"Dogs can be worried and pessimistic just like people, researchers report in a new study in Current Biology... Dogs that express serious anxiety when alone may need treatment, as it could be a sign of unhappiness and instability." -- The New York Times
Doctor: So how are you feeling today?
Sergeant Barks: Well, you know, I've been better. It's just always the same thing -- I am so painfully aware of my own inadequacy all the time, it's as much as I can do not to just spend the whole day on the couch. And then if I just give in and do that, I can't even enjoy it, because I know I'm being a bad dog.
Doctor: What about yourself do you feel is inadequate?
Sergeant Barks: Where should I start? I'm still living on welfare, and the whole thing has apparently so robbed me of any shred of dignity I may have once had that lately I find myself actually begging for table scraps. I've tried to stop, but it's like I have no control over it. I mean, if I could just find a job, I think that would be a start, but no, I'm a kept canine. I exist on sufferance.
Doctor: Some people would call having someone who cares about you and is willing and happy to provide for you a healthy relationship.
Sergeant Barks: Maybe it would be different if I had chosen to stay home with the kids, but I never had the option -- it was this or the needle. I have literally no marketable skills. Did you know I didn't even earn my ranking? I didn't even make it through boot camp. I think Jimmy calls me this with the best of intentions, but hearing "Sergeant" every day is just such a bitter reminder of past failures. You know, some days I wish it had been the needle...
Doctor: Don't you think you might be being a little too hard on yourself? Plenty of other dogs are in the same position as you are.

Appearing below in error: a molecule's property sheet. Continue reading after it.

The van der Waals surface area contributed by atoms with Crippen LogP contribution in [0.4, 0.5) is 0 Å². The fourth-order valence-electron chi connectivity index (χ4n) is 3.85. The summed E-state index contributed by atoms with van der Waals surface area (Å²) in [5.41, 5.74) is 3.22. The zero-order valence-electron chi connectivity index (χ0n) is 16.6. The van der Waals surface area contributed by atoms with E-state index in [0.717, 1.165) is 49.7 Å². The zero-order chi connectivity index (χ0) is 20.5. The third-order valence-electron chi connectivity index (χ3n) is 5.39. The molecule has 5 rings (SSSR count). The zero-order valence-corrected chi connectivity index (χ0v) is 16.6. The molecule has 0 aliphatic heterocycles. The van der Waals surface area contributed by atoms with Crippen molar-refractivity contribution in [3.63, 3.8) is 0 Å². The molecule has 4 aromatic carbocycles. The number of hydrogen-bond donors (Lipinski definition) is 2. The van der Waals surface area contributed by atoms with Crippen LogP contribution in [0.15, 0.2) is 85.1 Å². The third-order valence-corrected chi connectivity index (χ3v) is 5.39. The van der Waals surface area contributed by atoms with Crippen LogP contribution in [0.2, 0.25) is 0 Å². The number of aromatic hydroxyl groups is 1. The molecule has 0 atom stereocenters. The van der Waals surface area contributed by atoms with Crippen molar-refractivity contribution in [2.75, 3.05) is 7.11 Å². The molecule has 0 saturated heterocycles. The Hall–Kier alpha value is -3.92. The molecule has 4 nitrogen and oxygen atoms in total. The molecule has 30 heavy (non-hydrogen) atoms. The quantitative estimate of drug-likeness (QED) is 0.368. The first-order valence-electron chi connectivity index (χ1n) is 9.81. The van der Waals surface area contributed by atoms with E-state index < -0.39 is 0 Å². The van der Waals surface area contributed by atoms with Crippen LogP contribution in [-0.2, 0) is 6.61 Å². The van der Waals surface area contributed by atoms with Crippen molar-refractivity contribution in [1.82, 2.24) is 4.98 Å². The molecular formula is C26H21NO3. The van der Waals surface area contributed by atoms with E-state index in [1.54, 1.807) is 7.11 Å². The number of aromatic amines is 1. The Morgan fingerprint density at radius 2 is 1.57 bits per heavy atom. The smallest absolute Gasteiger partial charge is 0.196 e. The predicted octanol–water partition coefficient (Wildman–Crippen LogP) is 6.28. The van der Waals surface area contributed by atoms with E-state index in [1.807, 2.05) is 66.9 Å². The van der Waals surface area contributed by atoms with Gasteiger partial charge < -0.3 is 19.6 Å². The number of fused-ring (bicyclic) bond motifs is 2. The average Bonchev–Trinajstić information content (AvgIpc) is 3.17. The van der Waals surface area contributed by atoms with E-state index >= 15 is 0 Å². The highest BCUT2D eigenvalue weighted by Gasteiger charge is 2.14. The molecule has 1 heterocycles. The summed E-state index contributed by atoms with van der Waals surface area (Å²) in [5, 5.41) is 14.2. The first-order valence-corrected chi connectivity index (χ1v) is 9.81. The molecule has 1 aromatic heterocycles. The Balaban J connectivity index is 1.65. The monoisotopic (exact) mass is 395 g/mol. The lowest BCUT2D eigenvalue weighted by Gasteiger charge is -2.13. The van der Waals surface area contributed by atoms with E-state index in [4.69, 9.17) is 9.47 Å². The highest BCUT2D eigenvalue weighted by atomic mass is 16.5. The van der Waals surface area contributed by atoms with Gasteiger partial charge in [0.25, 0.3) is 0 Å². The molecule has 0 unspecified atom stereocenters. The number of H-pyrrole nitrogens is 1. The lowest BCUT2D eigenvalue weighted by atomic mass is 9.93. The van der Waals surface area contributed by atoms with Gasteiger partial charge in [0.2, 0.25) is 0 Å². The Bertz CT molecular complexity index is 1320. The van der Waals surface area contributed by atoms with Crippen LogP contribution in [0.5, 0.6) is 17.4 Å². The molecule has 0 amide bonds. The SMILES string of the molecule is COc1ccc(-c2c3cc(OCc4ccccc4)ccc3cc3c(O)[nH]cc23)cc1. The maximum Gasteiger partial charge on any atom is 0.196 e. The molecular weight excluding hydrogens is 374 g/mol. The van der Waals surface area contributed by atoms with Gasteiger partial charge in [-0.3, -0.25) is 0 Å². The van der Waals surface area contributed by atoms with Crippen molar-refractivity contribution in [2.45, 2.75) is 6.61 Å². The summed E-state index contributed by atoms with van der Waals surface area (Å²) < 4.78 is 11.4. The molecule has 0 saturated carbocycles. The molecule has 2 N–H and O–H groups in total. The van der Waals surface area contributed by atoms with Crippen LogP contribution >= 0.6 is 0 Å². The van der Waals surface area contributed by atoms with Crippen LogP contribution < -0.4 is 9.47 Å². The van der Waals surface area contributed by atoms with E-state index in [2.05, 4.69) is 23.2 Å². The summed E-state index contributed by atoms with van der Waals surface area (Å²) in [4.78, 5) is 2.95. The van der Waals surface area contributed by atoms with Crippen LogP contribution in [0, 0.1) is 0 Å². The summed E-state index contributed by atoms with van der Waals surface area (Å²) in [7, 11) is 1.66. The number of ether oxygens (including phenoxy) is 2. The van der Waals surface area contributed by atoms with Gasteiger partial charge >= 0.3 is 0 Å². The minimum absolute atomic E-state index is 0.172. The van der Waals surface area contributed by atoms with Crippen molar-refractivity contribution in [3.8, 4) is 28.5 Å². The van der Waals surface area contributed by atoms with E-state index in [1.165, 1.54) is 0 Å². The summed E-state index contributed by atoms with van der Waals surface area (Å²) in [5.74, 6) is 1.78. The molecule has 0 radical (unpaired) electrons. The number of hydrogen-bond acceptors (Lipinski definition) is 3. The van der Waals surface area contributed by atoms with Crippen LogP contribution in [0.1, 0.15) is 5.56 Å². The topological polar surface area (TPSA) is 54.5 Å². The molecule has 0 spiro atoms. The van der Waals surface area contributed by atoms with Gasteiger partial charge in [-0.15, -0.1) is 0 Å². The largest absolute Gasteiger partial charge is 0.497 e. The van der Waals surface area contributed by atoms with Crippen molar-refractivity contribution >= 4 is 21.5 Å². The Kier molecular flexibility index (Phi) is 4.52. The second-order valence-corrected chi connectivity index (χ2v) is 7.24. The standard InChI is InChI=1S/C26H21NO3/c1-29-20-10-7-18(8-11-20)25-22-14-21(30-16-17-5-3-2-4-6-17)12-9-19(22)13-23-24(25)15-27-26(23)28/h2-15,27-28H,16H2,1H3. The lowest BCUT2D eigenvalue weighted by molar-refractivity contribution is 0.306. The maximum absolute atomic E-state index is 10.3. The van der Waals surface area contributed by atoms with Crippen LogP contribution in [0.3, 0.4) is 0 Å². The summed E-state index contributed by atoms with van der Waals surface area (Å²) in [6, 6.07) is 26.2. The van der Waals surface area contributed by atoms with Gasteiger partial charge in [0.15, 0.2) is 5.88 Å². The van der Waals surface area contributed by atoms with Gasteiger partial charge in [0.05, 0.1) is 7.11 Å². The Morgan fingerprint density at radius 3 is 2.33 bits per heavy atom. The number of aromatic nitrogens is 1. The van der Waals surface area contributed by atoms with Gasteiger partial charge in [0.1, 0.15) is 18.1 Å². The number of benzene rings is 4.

Sergeant Barks: And you're telling me they're completely fulfilled by a life of tummy rubs and tail-wagging? When you think about it, that's even sadder.
Doctor: I think something else must be bothering you. You seem more agitated than usual.
Sergeant Barks: There was this one thing -- I don't know, I'm sure I'm overreacting, but last time I was at the dog park, I saw a few guys I've known for sevens and sevens of years, and none of them -- not a single one -- even bothered to sniff my butt when I got there.
Doctor: Couldn't that be a sign of how fully they trust you? Of how deep your bonds have become?
Sergeant Barks: Maybe. I don't know. I sniffed their butts -- it's a courtesy, you know? Why not this time? It got me so down I haven't even had the emotional energy to drag myself over the carpet with my front feet. I mean, no one's interested in it, so why bother?
Doctor: Our time today is almost up, Sergeant Barks. Let me ask you -- have you been keeping that dream journal I asked you to start last session?
Sergeant Barks: Yeah, but I've just been having the same dream I told you about.
Doctor: Where you're chasing the cars?
Sergeant Barks: Exactly. And without fail, they either go too fast for me, and my legs just won't move, like there's a full-body muzzle on me that I didn't know about, or I'm just about to reach the bumper, I'm mid-leap, and then I wake up. Even in my dreams I can't get anything right -- how pathetic is that?
Doctor: Dreams are about your unconscious mind, Sergeant Barks. It's not pathetic -- it's your brain trying to send a message to you. For next week, I want you to continue with the journal, but don't just write down the dreams, write down what they remind you of -- your impressions and associations.
Sergeant Barks: Sure, sure. That might actually be kind of fun, you know? Like I'm taking control. Yeah, I think I like that idea! It's an invigorating thought. I haven't been this excited about something in weeks...
Doctor: [wriggling awkwardly, looking at the region around Sergeant Barks's tail] Sergeant... I think you've become a little overexcited again. Do you need a walk before Jimmy comes by, or...
Sergeant Barks: Oh Jesus CHRIST. You must be kidding me. I'm sorry -- I can lick it up, or maybe just sniff it -- would that help?
Doctor: No, no, that's not necessary. Don't apologize. I'll just see you next week.
Sergeant Barks: [Howls]